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Dugan v. Dugan

Decided: February 28, 1983.


On certification to the Superior Court, Appellate Division.

For reversal and remandment -- Chief Justice Wilentz and Justices Clifford, Schreiber, Handler, Pollock and O'Hern. For affirmance -- None. The opinion of the Court was delivered by Schreiber, J.


This case involves the equitable distribution of marital property upon divorce, more particularly the evaluation of an attorney's goodwill in his exclusively owned professional corporation.

Plaintiff, James P. Dugan, and defendant, Rosaleen M. Dugan, were married in 1958 and separated in 1978. They had no children. The plaintiff, a member of the New Jersey Bar, carries on his practice as a professional corporation. The defendant had served as a secretary in plaintiff's law office and attended college during the marriage, graduating in 1972. She is certified as a public school teacher, but as of the date of the divorce judgment was unemployed.

The judgment entered for dual no-fault divorce provided for distribution of property, alimony and other relief. Plaintiff appealed from portions of the judgment relating to the assets of the marital estate, alimony, and counsel fees. The Appellate Division affirmed. Plaintiff filed a notice of appeal and a petition for certification. We dismissed the appeal and granted plaintiff's petition for certification, limited to the issues arising

from the valuation of plaintiff's interest in his wholly-owned professional corporation. 89 N.J. 405 (1982). The trial court determined that the value of the material part of the marital estate was $606,966 as of December 29, 1978, the date the complaint was filed. It awarded the defendant $230,864 and the plaintiff $376,102 consisting of the following:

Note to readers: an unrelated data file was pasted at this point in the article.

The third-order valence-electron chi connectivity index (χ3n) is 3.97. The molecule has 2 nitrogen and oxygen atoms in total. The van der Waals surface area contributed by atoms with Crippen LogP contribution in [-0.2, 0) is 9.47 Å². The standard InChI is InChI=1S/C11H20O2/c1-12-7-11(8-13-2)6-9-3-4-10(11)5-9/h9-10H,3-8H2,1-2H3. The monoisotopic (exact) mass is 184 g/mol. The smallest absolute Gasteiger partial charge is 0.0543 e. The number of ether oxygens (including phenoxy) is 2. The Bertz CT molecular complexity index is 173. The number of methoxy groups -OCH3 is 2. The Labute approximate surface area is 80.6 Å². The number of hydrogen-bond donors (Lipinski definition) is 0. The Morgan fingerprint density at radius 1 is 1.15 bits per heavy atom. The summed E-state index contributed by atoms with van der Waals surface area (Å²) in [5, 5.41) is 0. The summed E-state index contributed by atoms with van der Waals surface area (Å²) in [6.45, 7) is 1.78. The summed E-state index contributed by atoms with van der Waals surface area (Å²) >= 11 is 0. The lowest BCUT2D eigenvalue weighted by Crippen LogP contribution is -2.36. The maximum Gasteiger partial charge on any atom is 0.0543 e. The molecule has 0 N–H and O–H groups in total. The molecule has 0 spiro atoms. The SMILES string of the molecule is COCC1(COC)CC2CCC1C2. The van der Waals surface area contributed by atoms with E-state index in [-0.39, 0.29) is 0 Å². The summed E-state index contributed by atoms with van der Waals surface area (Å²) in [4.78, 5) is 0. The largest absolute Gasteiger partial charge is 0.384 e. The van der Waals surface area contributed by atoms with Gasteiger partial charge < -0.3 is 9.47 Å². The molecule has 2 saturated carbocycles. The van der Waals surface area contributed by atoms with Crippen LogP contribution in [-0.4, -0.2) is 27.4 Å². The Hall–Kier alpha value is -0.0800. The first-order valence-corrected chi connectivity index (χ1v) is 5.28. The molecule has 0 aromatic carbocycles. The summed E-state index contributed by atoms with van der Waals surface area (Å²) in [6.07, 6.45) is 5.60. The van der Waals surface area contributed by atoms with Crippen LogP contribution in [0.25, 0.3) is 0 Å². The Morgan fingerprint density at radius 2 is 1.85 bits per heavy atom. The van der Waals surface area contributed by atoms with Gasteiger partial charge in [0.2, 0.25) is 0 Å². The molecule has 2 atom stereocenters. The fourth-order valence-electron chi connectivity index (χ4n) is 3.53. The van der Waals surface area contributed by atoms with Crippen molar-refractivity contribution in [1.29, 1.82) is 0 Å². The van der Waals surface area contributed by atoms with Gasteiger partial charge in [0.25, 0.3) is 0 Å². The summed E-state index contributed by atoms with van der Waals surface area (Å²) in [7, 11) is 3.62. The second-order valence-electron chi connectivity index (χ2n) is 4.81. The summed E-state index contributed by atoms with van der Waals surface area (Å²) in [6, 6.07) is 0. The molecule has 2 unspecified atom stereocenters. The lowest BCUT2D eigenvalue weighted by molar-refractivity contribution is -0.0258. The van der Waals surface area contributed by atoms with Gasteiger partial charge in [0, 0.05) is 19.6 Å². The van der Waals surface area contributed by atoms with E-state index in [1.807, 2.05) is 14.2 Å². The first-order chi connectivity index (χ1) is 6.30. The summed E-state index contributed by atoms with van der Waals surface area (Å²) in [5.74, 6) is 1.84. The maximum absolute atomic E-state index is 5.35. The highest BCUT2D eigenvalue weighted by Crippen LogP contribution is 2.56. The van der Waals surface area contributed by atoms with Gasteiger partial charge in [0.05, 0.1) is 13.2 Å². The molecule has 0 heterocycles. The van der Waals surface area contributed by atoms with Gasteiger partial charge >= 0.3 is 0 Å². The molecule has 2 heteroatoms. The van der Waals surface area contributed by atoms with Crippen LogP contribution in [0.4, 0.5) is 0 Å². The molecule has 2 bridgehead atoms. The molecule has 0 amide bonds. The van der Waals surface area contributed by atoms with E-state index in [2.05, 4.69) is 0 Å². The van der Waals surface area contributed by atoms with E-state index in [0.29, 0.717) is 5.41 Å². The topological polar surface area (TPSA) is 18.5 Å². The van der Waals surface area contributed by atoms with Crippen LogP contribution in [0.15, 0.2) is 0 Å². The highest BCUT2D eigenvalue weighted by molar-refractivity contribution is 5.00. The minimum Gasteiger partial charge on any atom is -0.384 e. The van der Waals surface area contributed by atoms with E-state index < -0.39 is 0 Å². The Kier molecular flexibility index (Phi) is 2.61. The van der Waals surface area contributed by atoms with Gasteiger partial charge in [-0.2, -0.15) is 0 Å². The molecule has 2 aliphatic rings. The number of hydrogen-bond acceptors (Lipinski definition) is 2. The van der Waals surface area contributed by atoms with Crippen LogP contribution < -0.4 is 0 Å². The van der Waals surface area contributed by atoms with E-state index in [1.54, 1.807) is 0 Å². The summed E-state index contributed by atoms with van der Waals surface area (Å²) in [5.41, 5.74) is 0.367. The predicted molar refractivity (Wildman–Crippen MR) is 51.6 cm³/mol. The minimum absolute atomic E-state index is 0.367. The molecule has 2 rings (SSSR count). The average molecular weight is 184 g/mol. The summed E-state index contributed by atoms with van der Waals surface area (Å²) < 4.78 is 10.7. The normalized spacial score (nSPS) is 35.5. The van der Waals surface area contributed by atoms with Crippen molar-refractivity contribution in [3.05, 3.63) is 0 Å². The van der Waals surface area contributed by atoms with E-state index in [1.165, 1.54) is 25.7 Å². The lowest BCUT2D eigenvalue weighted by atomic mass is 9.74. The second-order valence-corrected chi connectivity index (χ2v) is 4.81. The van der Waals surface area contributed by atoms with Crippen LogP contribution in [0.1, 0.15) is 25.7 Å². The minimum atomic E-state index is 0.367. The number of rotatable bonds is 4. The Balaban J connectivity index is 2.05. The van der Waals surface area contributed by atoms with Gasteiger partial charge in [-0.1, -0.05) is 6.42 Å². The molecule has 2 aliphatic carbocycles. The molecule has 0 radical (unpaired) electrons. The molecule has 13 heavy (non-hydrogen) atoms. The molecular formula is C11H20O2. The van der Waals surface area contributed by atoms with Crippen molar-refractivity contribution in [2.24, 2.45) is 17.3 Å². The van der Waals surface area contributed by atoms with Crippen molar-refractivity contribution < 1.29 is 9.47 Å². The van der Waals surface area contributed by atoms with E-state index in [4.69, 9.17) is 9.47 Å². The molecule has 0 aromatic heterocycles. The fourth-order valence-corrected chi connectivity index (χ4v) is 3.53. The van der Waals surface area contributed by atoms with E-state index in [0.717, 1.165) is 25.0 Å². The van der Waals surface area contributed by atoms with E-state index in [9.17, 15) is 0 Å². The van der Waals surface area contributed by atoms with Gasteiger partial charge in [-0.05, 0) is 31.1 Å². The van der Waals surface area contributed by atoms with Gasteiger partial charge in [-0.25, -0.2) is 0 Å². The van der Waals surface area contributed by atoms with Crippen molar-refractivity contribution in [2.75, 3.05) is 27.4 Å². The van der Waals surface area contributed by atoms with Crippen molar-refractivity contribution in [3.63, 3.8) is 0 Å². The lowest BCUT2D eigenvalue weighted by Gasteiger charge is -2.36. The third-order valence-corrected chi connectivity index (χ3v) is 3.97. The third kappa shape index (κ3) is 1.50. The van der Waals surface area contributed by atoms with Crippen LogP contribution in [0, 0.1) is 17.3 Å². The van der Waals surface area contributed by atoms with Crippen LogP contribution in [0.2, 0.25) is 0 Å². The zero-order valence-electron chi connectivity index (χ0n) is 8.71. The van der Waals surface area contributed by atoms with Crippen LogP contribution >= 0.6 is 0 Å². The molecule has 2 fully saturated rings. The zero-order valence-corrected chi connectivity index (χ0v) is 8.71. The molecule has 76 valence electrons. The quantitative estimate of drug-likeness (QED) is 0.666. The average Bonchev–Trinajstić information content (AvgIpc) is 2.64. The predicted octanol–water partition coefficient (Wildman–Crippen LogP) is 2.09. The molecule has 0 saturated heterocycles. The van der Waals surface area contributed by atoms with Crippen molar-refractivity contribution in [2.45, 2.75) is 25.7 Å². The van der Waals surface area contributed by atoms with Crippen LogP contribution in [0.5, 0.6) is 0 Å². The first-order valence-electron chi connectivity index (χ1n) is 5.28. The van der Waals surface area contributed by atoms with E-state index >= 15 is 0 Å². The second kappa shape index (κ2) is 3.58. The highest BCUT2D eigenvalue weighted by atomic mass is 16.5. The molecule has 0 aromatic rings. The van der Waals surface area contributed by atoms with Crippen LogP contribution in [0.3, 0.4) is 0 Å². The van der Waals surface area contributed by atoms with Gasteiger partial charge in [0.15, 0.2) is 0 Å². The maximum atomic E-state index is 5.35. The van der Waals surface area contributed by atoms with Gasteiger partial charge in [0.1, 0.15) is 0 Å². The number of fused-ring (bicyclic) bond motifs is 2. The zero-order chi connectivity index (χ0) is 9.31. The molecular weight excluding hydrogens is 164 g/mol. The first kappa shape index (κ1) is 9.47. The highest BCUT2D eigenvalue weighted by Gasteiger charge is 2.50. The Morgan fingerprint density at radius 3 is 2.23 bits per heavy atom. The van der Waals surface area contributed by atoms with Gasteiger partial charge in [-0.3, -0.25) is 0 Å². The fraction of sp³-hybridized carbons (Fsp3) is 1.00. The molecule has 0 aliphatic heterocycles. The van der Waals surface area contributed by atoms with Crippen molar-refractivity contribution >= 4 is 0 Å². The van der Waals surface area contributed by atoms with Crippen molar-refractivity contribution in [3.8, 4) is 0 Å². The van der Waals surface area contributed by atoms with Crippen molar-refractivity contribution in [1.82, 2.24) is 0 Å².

Real property $285,400

Law practice

Goodwill $182,725

Accounts receivable 18,891

Pension plan 50,500

Common stock 1,000


Retained earnings deficit 1,780

Net value of law practice*fn1


Cash 55,313

Miscellaneous 14,917



A major asset in the joint estate was the plaintiff's law practice. It comprised more than 40% of the entire estate and over 70% of the value of that asset consisted of the value placed on goodwill. The trial court's methodology in calculating that value was predicated on the theory that the plaintiff was to be compared with the typical incorporated attorney whose gross assets were roughly equivalent to the plaintiff's. The comparison was limited to the efficiency of the respective operations, that is, the percentage that net income before income taxes bears to gross receipts. The net income of a typical attorney was found to be 38.5% of gross receipts. Plaintiff's gross income

was multiplied by 38.5%, yielding what could be termed a typical attorney's net income based on plaintiff's actual gross revenues. The excess of plaintiff's net income over that resulting from the application of the 38.5% standard was then multiplied by a factor of five. The trial court found that this figure equaled goodwill.

We must determine whether goodwill is a part of the value of plaintiff's law practice; if so, whether it constitutes property subject to equitable distribution; and, if so, how it is to be evaluated.